People with candida may also want to limit fruit intake as sugar will only feed the yeast. The same goes for those suffering from dysbiosis. However, it’s clear that not all sugar is created equal and fruit is by far the most healthful way to consume sugar!

Spinach, Blueberry & Banana Pancakes

It’s been a few weeks since we posted our last recipe and with the first day of school around the corner, we wanted to give you some ideas to start the year on a healthy and happy note.

So have you heard of the old wives’ tale that you should eat your colors? Then you’ll love these green pancakes!

Pancakes are traditionally thought of as an unhealthy breakfast, but these are actually gluten free, sugar free, dairy free and paleo. In addition, they are great way to get spinach into what is otherwise a “treat” type meal especially for kids. Continue reading Spinach, Blueberry & Banana Pancakes

Birthday Blueberry Cheesecake

It was our 3rd birthday yesterday so we wanted to celebrate with a blueberry cheesecake recipe to end the week!  Don’t worry though, we haven’t gone too crazy, this cake recipe is a vegan, refined sugar and gluten free recipe.  If you skip roasting the cashews, it’s even raw too.

We’re still a young business, but we’ve already learned so much in our 3 years.  When we started the business, it was only going to be a Corporate fruit box delivery service, but it’s turned into so much more. We’ve expanded into homes, gifting, and even events!  Along side the business growth, we’ve also added 3 beautiful children to the Fruitful Day family. We still have a long way to go, but we know that with such amazing customers and supporters by our side, this is just the beginning of a fruitful journey.  A big THANK YOU to each and every one of you who has been there for us along the way.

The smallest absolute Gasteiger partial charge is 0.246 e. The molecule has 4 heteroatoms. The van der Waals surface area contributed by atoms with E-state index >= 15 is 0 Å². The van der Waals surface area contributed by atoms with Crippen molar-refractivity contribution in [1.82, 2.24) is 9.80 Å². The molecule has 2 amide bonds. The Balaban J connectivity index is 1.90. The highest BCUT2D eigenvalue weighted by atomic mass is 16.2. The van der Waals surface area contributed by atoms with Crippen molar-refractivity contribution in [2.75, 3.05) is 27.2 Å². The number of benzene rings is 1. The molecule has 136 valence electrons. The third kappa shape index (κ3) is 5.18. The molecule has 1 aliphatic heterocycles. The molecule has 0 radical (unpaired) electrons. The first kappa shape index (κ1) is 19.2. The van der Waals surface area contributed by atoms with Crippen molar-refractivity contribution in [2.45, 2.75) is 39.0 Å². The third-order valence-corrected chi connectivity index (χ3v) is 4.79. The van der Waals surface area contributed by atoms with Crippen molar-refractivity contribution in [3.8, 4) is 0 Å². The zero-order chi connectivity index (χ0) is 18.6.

Now back to our recipe… blueberry cheesecake!  We just want to quickly mention some of the health benefits of blueberries as they’re always a favorite in our discovery box. As one of the most nutritious, antioxidant-rich types of fruit in the world, here are 7 reasons to include more blueberries more in your diet*:

  1. High In Antioxidants
  2. Helps Fight Cancers
  3. Amps Up Weight Loss
  4. Boost Brain Health
  5. Alleviates Inflammation
  6. Supports Digestion
  7. Promotes Heart Health


So now you can have your cake and eat it too GUILT-FREE.

Blueberry Cheesecake

Birthday Blueberry Cheesecake

(makes one square or round cake of 20cm)

30 minutes (not including soaking and setting time)

INGREDIENTS for the crust

  • 1 cup cashews
  • ¾ cup dates
  • ¾ cup cacao powder
  • pinch of salt
  • 1 tsp coconut oil

INGREDIENTS for the filling

  • 2 cups cashew
  • 6 tbsp coconut oil (melted)
  • 6 tbsp cacao butter (melted)
  • 8 tbsp coconut cream
  • 2 cups blueberries from the Fruitful Day Box
  • 6 tbsp maple syrup


Birthday Blueberry Cheesecake

  1. Soak filling cashews in water for at least 4 hours or overnight.
  2. Roast crust cashews for 8 minutes at 160 degrees on a baking tray. (You can omit this step for a totally raw cake, however, it does add great flavor to the crust.)
  3. Blend all the dry crust ingredients in a food processor.
  4. Add the dates and coconut oil and blend until a dough forms.
  5. Line your cake dish and press the crust mixture into the base evenly.Blend all filling ingredients except for a handful of blueberries which you can use as blueberry chunks in the filling. Pour the filling over the crust, sprinkle the extra blueberries over the top, stir them in and then smoothen the top with a spatula. (For a white and blue layer – blend all filling ingredients except the blueberries. Pour half this mixture over the crust and smooth out evenly with a spatula. Add the blueberries to the remaining half of the mixture and blend. Pour this mixture over the white layer and smoothen out with a spatula.)
  6. Set in the freezer for 4 hours or in the fridge overnight.


*Source: Dr Axe, Top 7 Health Benefits of Blueberries